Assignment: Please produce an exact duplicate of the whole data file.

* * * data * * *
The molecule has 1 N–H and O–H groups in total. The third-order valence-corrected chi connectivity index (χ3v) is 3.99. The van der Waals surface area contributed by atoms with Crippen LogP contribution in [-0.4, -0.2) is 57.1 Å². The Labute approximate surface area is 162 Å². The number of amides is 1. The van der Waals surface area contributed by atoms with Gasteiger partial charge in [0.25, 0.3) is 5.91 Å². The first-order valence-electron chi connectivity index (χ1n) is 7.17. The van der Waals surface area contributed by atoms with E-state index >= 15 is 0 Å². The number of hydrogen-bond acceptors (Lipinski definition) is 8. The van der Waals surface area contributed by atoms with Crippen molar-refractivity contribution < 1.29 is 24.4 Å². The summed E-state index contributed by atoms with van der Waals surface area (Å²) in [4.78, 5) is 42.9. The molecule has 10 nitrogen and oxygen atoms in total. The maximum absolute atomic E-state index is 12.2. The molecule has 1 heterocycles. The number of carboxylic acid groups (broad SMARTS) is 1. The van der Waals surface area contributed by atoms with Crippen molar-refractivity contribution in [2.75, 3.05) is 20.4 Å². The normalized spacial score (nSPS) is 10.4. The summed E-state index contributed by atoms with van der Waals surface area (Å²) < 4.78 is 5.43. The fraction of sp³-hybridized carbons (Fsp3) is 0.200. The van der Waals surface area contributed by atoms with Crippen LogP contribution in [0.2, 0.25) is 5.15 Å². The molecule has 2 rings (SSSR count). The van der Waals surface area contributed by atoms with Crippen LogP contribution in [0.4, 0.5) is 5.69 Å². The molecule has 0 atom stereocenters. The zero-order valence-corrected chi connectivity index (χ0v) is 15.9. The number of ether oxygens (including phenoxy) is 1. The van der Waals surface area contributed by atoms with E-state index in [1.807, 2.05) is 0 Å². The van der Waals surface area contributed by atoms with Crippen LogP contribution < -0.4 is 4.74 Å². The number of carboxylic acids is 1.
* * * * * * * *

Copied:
The molecule has 1 N–H and O–H groups in total. The third-order valence-corrected chi connectivity index (χ3v) is 3.99. The van der Waals surface area contributed by atoms with Crippen LogP contribution in [-0.4, -0.2) is 57.1 Å². The Labute approximate surface area is 162 Å². The number of amides is 1. The van der Waals surface area contributed by atoms with Gasteiger partial charge in [0.25, 0.3) is 5.91 Å². The first-order valence-electron chi connectivity index (χ1n) is 7.17. The van der Waals surface area contributed by atoms with E-state index >= 15 is 0 Å². The number of hydrogen-bond acceptors (Lipinski definition) is 8. The van der Waals surface area contributed by atoms with Crippen molar-refractivity contribution < 1.29 is 24.4 Å². The summed E-state index contributed by atoms with van der Waals surface area (Å²) in [4.78, 5) is 42.9. The molecule has 10 nitrogen and oxygen atoms in total. The maximum absolute atomic E-state index is 12.2. The molecule has 1 heterocycles. The number of carboxylic acid groups (broad SMARTS) is 1. The van der Waals surface area contributed by atoms with Crippen molar-refractivity contribution in [2.75, 3.05) is 20.4 Å². The normalized spacial score (nSPS) is 10.4. The summed E-state index contributed by atoms with van der Waals surface area (Å²) < 4.78 is 5.43. The fraction of sp³-hybridized carbons (Fsp3) is 0.200. The van der Waals surface area contributed by atoms with Crippen LogP contribution in [0.2, 0.25) is 5.15 Å². The molecule has 2 rings (SSSR count). The van der Waals surface area contributed by atoms with Crippen LogP contribution in [0.4, 0.5) is 5.69 Å². The molecule has 0 atom stereocenters. The zero-order valence-corrected chi connectivity index (χ0v) is 15.9. The number of ether oxygens (including phenoxy) is 1. The van der Waals surface area contributed by atoms with E-state index in [1.807, 2.05) is 0 Å². The van der Waals surface area contributed by atoms with Crippen LogP contribution < -0.4 is 4.74 Å². The number of carboxylic acids is 1.